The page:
Exercise-induced aerobic bioenergetic reactions in mitochondria and cytosol increase production of reactive oxygen species. Many efforts have been carried out to identify dietary strategies or micronutrients able to prevent or at least attenuate the exercise-induced muscle damage and stress. A lot of studies are about how effective dietary intervention and oral antioxidant supplementation may be in reducing oxidative stress in athletes who exercise intensively. Commonly used nonenzymatic supplements have been proposed as ways to prevent exercise-induced oxidative stress and hence improve adaptation responses to endurance training. Plant-derived bioactive compounds can repress inflammation by inhibiting oxidative damage and interacting with the immune system. This review focuses on polyphenols and phytochemicals present in the plant kingdom that have been recently suggested to exert some positive effects on exercise-induced muscle damage and oxidative stress. This review will summarize some of the actual knowledge on polyphenolic compounds that have been demonstrated both to exert a significant effect in exercise-induced muscle damage and to play a biological/physiological role in improving physical performance. Overall, the pooled results show that polyphenols are viable supplements to improve performance in athletes.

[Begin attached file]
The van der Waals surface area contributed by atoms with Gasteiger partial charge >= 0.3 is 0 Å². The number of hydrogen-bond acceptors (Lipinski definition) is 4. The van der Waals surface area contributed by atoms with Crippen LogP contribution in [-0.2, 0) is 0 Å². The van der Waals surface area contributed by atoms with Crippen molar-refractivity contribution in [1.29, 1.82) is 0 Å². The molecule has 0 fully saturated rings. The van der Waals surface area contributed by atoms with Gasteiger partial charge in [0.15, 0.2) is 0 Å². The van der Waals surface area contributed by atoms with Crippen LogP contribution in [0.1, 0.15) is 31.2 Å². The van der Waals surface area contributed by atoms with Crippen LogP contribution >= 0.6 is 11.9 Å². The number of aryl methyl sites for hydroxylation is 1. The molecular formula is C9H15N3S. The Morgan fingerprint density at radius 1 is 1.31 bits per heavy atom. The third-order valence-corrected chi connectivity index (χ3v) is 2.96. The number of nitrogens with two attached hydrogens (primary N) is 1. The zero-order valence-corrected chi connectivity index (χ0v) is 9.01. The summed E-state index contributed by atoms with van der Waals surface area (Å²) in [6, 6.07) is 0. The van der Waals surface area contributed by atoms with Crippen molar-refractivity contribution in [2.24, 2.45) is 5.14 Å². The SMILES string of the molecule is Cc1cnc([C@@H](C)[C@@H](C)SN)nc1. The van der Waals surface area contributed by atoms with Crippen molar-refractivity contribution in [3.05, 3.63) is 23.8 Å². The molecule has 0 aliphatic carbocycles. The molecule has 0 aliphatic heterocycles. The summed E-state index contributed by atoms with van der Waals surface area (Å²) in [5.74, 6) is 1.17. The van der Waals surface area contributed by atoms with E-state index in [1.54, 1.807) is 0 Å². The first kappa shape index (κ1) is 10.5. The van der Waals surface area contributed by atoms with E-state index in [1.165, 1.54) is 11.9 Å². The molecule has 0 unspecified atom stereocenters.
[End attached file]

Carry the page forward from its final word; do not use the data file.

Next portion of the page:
Part of the book: Plant Physiological Aspects of Phenolic Compounds